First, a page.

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Why I Celebrated 2 Passover Seders—in 1 Night

Jewish holidays, from Hanukkah to Purim, give us another opportunity to grow spiritually, and thankfully there’s a reason to celebrate all year round. Passover, which begins this Friday night March 30 and lasts for one week, is certainly no exception. What makes Passover, also called Pesach or Festival of Freedom, so special is that all generations come together to participate in this ritual ceremonious meal called the Seder (means “order or arrangement”) in which we read the Hagaddah (means”retelling”) of the action-packed story of the Israelites journey from slavery to freedom.

The Haggadah begins, “All who are hungry, come and eat; all who are needy come and celebrate Passover.”  Come to find out, it is ME who feels like the stranger in my own religion, hungry for knowledge and wanting more from this holy experience when Jews all over the world celebrate the the Hebrews becoming their own nation thousands of years ago. I’m grateful to our family and friends for hosting the Seders all these years, allowing me to indulge a little more into the meaning of it all without the stress of plating sliced carrots atop gefitle fish for dozens of guests and then cleaning all the dirty dishes.

In more recent years, I have studied more about Judaism and was blessed to experience my first trip to Israel with the Jewish Women’s Renaissance Project in 2013. Sine then, I have tried to live more Jewishly, and the Passover Seder is a perfect opportunity to do so.

Passover is a time to expand our minds, souls, (and our waistlines) as we learn something new from the historical Exodus from Egypt. All night long, we stuff ourselves with delicious foods, drink wine until our cups overfloweth, recite blessings, sing songs, ask a ton of questions, recline on pillows, search for the afikomen, dip parsley in salt water, and hopefully create memories that ignite a love of Judaism that sparks the next generation. Why is this night different from all other nights? There ya go!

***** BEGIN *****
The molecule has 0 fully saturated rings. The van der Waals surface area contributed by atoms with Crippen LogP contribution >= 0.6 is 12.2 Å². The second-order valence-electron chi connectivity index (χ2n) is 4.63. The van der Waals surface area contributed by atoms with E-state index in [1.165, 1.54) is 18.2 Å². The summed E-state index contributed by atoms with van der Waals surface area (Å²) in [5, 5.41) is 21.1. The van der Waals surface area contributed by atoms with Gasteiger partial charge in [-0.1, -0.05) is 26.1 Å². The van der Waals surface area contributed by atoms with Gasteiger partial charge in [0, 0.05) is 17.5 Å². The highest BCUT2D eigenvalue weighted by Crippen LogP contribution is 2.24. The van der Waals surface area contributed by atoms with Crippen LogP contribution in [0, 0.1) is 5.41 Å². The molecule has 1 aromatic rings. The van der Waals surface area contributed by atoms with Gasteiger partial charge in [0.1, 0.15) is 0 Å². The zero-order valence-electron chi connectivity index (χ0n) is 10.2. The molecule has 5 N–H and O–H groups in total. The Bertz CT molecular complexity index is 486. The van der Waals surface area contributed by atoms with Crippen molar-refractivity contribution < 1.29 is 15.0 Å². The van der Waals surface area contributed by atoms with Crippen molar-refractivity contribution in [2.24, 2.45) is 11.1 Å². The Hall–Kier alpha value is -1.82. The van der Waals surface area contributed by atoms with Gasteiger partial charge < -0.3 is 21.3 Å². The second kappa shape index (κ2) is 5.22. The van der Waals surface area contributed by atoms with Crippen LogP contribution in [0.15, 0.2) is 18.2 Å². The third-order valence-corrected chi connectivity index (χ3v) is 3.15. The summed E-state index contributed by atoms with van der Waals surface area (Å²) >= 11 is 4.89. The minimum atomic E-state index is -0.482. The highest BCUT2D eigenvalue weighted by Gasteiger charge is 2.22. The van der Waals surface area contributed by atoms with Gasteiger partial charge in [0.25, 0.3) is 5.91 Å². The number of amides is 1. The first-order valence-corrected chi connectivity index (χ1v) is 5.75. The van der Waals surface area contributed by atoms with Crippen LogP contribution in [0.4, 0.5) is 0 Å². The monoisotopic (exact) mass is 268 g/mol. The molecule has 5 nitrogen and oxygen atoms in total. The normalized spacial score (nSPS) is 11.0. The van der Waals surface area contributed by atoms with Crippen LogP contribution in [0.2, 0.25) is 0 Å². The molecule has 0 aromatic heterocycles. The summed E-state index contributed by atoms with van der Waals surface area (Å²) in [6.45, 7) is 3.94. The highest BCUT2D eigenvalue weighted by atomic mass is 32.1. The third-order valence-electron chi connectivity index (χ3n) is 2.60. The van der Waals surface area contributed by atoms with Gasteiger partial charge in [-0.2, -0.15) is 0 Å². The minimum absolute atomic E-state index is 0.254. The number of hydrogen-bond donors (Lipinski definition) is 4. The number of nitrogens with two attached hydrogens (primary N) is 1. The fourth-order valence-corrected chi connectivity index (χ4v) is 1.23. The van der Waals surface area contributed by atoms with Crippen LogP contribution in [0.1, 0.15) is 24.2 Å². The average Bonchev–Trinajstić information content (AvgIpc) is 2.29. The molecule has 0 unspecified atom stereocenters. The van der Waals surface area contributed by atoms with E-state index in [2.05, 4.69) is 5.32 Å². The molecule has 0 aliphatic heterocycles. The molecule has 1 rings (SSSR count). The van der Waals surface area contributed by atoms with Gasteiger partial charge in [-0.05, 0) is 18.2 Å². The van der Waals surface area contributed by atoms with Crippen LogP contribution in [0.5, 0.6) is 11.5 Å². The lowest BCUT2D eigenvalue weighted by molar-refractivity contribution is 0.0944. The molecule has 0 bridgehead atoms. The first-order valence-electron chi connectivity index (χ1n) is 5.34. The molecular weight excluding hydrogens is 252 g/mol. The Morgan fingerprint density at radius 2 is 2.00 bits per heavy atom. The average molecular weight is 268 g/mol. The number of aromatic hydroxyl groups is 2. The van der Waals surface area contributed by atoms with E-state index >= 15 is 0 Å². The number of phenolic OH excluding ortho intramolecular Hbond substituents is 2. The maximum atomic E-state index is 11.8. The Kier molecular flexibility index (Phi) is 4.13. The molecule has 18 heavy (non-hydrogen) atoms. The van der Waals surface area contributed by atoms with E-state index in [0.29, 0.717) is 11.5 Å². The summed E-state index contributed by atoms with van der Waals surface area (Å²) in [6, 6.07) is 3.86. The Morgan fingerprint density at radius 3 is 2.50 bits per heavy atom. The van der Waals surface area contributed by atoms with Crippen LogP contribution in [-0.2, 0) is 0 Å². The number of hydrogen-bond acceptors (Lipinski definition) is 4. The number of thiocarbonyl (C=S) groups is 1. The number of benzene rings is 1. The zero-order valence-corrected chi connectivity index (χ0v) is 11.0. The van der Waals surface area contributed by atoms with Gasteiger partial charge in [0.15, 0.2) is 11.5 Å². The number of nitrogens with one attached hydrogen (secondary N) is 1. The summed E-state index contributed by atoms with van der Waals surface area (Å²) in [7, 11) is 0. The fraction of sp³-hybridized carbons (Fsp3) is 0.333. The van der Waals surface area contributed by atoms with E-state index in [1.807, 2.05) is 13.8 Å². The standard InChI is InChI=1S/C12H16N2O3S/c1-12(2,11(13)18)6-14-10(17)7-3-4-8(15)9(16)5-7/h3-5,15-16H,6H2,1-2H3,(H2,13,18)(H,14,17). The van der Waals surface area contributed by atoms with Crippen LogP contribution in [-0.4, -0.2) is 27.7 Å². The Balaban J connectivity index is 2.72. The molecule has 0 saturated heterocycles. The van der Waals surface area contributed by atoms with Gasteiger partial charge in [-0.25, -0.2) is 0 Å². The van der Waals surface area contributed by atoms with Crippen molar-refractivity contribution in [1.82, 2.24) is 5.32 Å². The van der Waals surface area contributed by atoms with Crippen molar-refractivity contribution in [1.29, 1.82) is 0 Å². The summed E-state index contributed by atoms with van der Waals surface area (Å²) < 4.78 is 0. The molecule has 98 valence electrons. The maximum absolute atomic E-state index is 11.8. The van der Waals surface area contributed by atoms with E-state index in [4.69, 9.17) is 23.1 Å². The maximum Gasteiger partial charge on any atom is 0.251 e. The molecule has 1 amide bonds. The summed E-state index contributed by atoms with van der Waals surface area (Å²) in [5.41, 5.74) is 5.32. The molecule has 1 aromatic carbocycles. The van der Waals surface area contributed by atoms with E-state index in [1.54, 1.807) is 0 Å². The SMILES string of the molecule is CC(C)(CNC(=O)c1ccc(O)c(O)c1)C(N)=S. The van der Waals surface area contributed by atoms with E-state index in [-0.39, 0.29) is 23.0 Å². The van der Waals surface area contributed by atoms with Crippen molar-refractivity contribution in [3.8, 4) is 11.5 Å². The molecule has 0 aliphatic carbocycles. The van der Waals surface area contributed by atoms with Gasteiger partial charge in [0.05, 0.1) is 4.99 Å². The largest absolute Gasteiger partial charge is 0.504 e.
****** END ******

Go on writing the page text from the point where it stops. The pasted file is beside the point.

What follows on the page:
Ever since I became a mom 24 years ago, I try to make the Jewish holidays and traditions meaningful and fun for my kids besides going to the bakery and buying Hamantashen on Purim. I have taught them by example how we light the menorahs on Hanukkah, decorate a backyard hut on Sukkot, make raisin cinnamon challah for Shabbat, and on Passover whip up a triple batch of charoset and act out the 10 plagues.

Charoset, by the way, comes in many varieties (here) and (here too), but my concoction is simple and the best, in my opinion. I mix grated Granny Smith Apples (with the skin on), chopped pecans, honey, Mogan David grape wine, cinnamon, and more wine (never measure, just pour it in). I make so much of this delectable mixture I could feed an Army of Maccabees (oops wrong holiday), and you can find my recipe blog here. Charoset symbolizes the mortar that the Israelites used to build pyramids and is usually served as a side dish at our table but is traditionally eaten as a Hillel sandwich between two pieces of matzo with a smidgen of morar representing the bitterness of slavery and the sweetness of freedom that go hand in hand as in real life. Every food on the Seder plate is symbolic, so here’s something to chew on: achieving our goals and our dreams (sweet charoset), whether it be personal or professional, comes with great sacrifices, struggles, and failures (bitter herb). All the while the Jewish people suffered under Pharoah’s rule, they held fast to their belief in Hashem and trusted their faith would lead them to the Promised Land.

Back in the day, when my kids and their cousins were younger, my other specialty was the 10 plagues. On the 1st night of Passover, I felt like a slave as I schlepped an overized Tupperware container of charoset along with a 50-gallon plastic crate filled with games and props. Like Mary Poppins, I pulled out goodies that included paper Seder plate placemats with crayons, laminated index cards with the four questions in Hebrew and English (answers on the flip side), finger puppets for Grandpa, Passover bingo, a stack of extra Haggadot, and my own pillow covered with a special pillowcase that my kids decorated with puffy paint candlesticks and wine glass. Another big hit was a bright aluminum goblet with the name “Elijah” in Hebrew engraved on it, and this magic cup made wine disappear at the touch of a button.

While many moms were cleaning their homes of chametz, I was painstakingly organizing the 10 plagues in individual paper bags labeled with each child’s name. These props included ping pong balls (hail), dried rice (lice), plastic cows (dead farm animals), a mask (darkness), rubber frogs and snakes (insect infestation), bubble wrap (blisters), and so on. To demonstrate how the water of the Niles turned into blood, I filled a pitcher with water and added a few drops of red food coloring to everyone’s amazement. After each plague was read, we dipped our pinkie into our cup of wine or grape juice to remember the sorrow and tears of the Egyptians who suffered under evil Pharaoh. Then the kids grew up, and my Passover box of plagues sits in the basement until I have grandchildren, God willing.